REVIEW: "Not So Stories," "Starlings," & "Guardian Angels & Other Monsters"
Here it comes: the collection review you never knew you needed! But you do. You do need this review, because collections are awesome and you have Dominik Parisien and Navah Wolfe's fabulous anthology Robots vs. Fairies to blame (I've already reviewed that gem at length on my Goodreads page, so I won't deal with it here). It has been many years since I was last tempted to read a collection of science fictional stories; I blame graduate school, and the collections course I was induced to take there. There are only so many collections a person can consume in an academic environment before the human brain begins to plot a course for the razor-sharp rocks of over-analysis, and it has taken me roughly the same amount of time to cleanse the salt taste of that class from my mouth as it has for me to reboot my own desire to write. So yes, blame Robots vs. Fairies. It served a sign that I was ready.
Ready to return to collections.
Having purchased Thessaly: The Complete Trilogy through our local book exchange some time ago and having (typically) not found the bravery to pick it up yet (it's a massive compendium), I am familiar with the name Jo Walton without having actually read a single work of hers. Starlings provides, I think, the perfect entry point into her voice and way of being in the way that all single-author short story collections do. It is not a perfect book in that it suffers from the usual ailments that such collections suffer: namely, unevenness in quality, content, and voice. In her introduction, Walton herself admits that it is something of a grab-bag of odds and ends. (She writes: "So here in one place for your reading convenience are two short stories that I wrote after I knew what I was doing, two I wrote before I knew what I was doing, some exercises, some extended jokes, some first chapters of books I didn't write, some poems with the line breaks taken out, and some poems with the line breaks left in.") But that is not to say this is not a worthwhile or enjoyable book; it absolutely is!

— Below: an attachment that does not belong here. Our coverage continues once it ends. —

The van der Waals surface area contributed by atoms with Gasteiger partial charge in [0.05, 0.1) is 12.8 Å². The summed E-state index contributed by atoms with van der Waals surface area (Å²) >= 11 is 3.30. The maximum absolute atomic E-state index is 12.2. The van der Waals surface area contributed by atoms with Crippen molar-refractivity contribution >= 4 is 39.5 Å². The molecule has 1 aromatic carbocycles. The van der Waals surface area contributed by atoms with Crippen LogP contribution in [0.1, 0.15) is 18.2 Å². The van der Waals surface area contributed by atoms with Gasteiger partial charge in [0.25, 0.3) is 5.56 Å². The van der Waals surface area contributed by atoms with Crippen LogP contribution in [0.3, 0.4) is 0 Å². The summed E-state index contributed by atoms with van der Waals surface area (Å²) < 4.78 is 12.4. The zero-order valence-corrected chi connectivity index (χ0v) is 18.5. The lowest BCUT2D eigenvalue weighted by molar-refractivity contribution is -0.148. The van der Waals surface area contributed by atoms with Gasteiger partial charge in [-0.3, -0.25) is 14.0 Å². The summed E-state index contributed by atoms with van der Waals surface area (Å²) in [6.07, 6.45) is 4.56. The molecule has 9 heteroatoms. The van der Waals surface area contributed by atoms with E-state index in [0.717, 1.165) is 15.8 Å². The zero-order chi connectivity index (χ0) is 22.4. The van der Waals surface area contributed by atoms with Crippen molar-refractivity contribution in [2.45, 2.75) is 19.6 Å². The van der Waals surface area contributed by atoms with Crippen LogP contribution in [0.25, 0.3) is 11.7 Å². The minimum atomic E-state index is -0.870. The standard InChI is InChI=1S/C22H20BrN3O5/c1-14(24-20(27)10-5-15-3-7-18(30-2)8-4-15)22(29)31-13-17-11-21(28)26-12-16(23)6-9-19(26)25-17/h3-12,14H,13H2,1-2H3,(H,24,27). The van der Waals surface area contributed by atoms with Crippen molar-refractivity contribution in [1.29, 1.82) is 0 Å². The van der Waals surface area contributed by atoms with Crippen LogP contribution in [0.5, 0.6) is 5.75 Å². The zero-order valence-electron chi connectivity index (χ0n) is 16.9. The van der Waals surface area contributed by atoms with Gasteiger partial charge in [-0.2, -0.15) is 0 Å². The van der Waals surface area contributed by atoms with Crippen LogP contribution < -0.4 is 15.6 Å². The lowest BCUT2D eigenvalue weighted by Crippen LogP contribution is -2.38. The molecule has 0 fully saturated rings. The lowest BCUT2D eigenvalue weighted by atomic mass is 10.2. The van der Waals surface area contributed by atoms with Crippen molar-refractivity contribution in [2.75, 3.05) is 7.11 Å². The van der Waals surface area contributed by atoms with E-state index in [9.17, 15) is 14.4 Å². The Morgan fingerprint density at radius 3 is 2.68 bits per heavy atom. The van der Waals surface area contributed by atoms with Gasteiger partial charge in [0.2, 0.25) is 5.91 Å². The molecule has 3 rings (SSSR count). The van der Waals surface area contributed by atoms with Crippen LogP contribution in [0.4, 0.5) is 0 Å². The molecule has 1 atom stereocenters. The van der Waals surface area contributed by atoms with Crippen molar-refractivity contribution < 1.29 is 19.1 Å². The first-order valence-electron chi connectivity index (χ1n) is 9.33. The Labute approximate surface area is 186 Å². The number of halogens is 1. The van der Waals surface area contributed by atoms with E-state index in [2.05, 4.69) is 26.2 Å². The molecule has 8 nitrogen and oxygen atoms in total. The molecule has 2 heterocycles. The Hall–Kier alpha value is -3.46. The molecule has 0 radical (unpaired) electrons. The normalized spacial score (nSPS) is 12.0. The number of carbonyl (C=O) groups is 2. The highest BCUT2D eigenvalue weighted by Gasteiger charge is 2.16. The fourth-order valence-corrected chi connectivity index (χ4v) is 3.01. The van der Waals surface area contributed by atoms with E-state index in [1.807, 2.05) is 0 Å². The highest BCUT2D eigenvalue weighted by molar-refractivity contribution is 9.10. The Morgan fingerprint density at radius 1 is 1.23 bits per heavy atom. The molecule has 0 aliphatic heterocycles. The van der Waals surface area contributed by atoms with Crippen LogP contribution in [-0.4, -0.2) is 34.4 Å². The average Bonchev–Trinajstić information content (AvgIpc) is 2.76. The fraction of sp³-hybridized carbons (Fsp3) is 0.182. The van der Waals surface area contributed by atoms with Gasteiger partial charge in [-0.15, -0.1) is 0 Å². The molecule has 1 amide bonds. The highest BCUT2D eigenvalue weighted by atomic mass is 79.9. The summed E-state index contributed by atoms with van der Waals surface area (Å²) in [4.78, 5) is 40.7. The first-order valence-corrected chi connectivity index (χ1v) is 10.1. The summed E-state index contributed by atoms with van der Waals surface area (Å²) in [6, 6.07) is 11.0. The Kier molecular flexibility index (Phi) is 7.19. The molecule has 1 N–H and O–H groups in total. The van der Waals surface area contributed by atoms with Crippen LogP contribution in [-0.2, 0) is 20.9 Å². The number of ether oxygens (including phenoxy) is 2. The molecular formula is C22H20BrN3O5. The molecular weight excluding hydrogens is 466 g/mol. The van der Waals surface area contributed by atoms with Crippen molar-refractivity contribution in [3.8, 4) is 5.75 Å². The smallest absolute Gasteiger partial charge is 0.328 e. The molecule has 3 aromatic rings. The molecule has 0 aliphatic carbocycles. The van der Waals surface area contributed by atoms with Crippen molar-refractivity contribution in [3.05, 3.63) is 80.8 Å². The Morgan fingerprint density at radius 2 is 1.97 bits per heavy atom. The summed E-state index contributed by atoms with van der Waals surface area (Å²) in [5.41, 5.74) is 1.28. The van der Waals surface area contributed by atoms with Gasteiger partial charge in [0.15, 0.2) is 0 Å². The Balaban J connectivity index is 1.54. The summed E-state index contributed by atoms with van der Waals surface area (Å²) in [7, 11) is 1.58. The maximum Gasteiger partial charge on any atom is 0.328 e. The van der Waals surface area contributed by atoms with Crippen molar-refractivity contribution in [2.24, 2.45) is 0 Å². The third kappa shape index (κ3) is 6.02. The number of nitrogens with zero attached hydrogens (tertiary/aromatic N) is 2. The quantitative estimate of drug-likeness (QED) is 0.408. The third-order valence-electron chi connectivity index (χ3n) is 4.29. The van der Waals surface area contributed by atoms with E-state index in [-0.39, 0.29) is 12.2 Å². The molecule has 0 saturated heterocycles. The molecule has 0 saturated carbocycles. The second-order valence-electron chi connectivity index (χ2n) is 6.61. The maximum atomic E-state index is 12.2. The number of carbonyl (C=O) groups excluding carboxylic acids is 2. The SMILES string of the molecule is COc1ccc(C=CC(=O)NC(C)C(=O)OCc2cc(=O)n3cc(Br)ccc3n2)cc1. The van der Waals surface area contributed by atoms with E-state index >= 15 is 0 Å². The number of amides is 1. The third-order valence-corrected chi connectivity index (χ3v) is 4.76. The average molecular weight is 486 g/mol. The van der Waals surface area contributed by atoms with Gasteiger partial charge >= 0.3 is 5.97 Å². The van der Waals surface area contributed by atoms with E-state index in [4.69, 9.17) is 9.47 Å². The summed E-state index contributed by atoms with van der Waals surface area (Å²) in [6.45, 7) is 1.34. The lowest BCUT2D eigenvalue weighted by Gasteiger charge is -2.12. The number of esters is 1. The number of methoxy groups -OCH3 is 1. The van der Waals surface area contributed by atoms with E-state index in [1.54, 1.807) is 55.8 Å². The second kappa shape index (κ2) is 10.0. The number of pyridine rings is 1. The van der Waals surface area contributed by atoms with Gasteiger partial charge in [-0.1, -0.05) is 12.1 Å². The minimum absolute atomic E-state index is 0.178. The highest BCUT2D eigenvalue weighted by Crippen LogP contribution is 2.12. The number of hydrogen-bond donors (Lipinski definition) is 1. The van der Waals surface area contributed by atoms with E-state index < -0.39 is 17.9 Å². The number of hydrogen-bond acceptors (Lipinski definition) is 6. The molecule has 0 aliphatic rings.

Here we have poems, some of them quite good indeed (the opening, titular poem, for example). Here we have truly short stories in the briefest of sense. And here we have some longer, more rounded, more alive pieces. The book opens on a great note, with "Three Twilight Tales," an interconnected set of tales full of the misty atmosphere of bygone magics, a structure which is echoed to good effect later in "The Panda Coin," which I loved for many reasons. The conceits behind "Jane Austen to Cassandra" (one of Walton's "extended jokes," I'm sure), "A Burden Shared," and "The Godzilla Sonnets" still have me emotionally fatigued (in the best way). I understand the fun behind "Not a Bio for Wiscon: Jo Walton" but am confused as to how it found its way into this book, a tonally discordant note. I will confess to being moved more easily by Walton's prose than her poetry (or her play, alas) but I emerge from this collection encouraged, and affirmed in my decision to purchase Thessaly: The Complete Trilogy without knowing the first thing about it. Walton is an author with range, and talent. I will be reversing time and reading her past works in the future with pleasure.
(Starlings is published by Tachyon, and was released on February 13, 2018.)